President Trump threatened Iraq with sanctions and a bill for billions of dollars if the U.S. is forced to withdraw its troops from the nation after the Iraqi parliament, responding to a U.S. airstrike that killed a powerful Iranian general on its soil, voted in favor of expelling American forces.
The nonbinding resolution—passed Sunday with the backing of Shiite politicians—urges Prime Minister Adel Abdul-Mahdi to rescind Iraq’s invitation to U.S. forces that helped rescue the country after Islamic State overran about one third of its territory in 2014.
Mr. Abdul-Mahdi called on lawmakers to back the resolution, but it wasn’t clear how he would proceed. He resigned as prime minister last year and has since presided over a caretaker government.
Mr. Trump balked at leaving Iraq without reimbursement.
“We have a very extraordinarily expensive air base that’s there. It cost billions of dollars to build,” Mr. Trump said on Air Force One as he returned to Washington from Florida. “We’re not leaving unless they pay us back for it.”
Unless the U.S. exits Iraq on a “very friendly basis,” Mr. Trump said, the U.S. “will charge them sanctions like they’ve never seen before ever.”
Mr. Trump also repeated his threat that the U.S. could target Iranian cultural sites if tensions between the two countries escalate further.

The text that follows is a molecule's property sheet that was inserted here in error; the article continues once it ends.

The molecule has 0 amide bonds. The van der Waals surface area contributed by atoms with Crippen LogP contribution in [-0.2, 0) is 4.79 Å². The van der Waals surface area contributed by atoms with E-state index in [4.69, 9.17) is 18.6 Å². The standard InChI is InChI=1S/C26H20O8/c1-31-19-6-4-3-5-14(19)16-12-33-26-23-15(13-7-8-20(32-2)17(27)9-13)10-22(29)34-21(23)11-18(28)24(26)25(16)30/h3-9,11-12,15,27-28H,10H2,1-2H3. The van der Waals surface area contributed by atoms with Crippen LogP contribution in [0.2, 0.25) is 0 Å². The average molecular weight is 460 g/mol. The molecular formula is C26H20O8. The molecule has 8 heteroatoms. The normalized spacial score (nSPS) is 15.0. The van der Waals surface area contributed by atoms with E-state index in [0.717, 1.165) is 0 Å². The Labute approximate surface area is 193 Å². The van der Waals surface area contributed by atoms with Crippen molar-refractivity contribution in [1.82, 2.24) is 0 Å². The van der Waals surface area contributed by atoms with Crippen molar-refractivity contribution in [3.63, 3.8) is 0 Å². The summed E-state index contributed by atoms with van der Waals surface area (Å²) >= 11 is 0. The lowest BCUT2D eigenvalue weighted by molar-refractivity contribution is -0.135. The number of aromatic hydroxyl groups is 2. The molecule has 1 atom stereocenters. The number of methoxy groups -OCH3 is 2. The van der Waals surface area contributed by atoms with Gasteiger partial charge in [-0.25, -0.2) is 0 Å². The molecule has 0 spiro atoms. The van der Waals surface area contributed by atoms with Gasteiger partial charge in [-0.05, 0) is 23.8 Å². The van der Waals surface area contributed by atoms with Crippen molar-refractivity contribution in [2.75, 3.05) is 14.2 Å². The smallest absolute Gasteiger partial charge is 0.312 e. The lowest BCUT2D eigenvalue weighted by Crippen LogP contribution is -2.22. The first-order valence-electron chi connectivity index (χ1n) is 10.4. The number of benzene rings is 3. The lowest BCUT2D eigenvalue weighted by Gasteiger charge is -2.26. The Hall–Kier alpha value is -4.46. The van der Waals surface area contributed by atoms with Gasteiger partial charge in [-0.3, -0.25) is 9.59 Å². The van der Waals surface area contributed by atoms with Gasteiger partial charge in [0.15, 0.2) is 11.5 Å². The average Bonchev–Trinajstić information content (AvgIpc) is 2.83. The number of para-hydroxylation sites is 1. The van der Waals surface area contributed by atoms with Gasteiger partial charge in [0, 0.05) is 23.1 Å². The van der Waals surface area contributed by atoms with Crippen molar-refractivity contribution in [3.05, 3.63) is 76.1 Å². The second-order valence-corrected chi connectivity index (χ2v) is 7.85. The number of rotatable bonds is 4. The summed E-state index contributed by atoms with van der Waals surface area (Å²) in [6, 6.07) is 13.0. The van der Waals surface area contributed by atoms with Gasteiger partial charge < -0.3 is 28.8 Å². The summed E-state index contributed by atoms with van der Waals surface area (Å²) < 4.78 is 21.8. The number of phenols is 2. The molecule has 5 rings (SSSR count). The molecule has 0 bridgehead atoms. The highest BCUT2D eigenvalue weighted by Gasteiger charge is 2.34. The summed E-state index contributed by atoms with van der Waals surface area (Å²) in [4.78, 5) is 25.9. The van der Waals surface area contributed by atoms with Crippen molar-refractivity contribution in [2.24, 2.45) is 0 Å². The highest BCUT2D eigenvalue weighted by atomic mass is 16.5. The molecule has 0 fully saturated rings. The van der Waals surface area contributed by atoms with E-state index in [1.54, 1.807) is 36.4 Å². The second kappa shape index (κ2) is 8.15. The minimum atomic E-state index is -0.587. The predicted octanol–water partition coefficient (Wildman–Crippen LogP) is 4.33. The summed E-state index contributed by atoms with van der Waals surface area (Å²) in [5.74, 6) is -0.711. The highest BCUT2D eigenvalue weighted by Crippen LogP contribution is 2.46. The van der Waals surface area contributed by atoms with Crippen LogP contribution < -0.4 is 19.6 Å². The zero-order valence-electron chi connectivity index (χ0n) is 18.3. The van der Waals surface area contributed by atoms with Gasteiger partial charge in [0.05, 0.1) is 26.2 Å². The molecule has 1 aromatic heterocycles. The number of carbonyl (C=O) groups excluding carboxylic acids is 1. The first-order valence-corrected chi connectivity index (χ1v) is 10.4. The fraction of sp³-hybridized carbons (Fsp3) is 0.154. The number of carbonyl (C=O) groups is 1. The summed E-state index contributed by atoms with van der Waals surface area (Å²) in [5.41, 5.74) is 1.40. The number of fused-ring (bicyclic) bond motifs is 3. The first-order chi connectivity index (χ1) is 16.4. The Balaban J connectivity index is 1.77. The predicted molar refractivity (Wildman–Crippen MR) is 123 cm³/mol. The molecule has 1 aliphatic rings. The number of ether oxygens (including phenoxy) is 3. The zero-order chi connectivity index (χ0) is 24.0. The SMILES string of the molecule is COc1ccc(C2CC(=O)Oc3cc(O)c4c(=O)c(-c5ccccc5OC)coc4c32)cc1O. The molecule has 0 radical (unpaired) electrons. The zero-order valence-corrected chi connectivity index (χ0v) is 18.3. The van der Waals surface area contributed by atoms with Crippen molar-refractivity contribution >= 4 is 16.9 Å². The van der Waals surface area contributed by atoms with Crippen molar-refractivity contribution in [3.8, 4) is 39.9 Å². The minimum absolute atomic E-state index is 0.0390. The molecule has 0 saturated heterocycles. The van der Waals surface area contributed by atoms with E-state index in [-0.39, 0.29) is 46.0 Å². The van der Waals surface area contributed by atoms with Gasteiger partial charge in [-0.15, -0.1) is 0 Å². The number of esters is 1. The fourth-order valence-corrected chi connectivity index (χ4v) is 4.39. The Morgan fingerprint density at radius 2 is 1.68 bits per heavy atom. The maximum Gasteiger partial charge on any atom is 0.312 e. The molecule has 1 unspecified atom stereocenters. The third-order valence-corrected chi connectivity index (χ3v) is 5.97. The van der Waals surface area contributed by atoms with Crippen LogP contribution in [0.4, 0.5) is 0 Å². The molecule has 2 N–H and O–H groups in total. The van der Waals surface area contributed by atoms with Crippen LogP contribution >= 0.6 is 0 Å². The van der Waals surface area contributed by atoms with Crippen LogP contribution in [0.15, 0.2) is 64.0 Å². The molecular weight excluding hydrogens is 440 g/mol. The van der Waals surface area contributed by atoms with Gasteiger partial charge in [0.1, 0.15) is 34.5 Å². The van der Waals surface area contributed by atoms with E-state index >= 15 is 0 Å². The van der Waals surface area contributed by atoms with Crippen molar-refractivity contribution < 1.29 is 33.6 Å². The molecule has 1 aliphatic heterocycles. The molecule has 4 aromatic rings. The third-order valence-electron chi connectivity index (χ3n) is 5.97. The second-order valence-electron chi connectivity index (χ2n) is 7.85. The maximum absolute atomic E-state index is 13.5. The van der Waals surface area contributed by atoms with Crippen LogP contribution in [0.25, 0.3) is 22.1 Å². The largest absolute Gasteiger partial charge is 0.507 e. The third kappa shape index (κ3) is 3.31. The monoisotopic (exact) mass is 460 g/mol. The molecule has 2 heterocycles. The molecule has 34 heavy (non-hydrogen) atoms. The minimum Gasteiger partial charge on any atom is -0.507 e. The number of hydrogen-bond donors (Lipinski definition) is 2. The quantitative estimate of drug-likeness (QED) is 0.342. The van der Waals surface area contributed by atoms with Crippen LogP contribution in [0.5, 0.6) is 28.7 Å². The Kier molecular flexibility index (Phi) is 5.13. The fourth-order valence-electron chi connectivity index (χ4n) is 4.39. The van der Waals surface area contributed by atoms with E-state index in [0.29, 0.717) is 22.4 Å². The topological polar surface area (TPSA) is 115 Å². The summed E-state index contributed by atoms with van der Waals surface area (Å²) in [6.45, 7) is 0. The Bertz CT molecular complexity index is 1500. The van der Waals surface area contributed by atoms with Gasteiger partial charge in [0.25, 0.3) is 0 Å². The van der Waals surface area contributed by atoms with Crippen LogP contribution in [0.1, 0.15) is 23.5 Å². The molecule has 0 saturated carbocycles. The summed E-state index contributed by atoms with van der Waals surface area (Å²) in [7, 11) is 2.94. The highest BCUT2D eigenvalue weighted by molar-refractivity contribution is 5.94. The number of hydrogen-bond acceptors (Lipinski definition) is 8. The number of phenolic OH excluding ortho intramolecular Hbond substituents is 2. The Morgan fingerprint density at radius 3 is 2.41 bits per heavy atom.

“They’re allowed to kill our people,” he said. “They’re allowed to torture and maim our people. They’re allowed to use roadside bombs and blow up our people. And we’re not allowed to touch their cultural sites? It doesn’t work that way.”
The vote in Iraq’s parliament showed how the backlash against Maj. Gen. Qassem Soleimani’s killing is weighing on relations between the U.S. and Iraq, pushing the Baghdad government into closer alignment with Tehran. It throws further doubt on the future of the 5,000 U.S. troops in Iraq and the campaign against Islamic State at a time the militants are seeking to regroup.
Mr. Abdul-Mahdi and politicians said the U.S. had violated Iraq’s sovereignty with its strikes targeting Gen. Soleimani, the architect of deadly Iranian shadow wars throughout the Middle East, and top Iraqi paramilitary commander Abu Mahdi al-Mohandes.
Lawmakers during and after the session chanted: “Out, out, occupier! No, no to America! No, no to Israel!”
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President Trump threatened Iraq with sanctions and a bill for billions of dollars if the U.S. is forced to withdraw its troops from the nation after the Iraqi parliament voted in favor of expelling American forces after the killing of an Iranian general.
When Iraq’s parliament voted to expel American troops from the country, it was an apparent bid by the government to extract the country from an escalating US-Iran proxy war.
In a rapidly intensifying regional backlash to the Trump administration’s killing of a senior Iranian general, Iran Sunday that it was tossing aside a pledge to limit the production of nuclear fuel, and the Iraqi parliament voted to expel U.S. troops.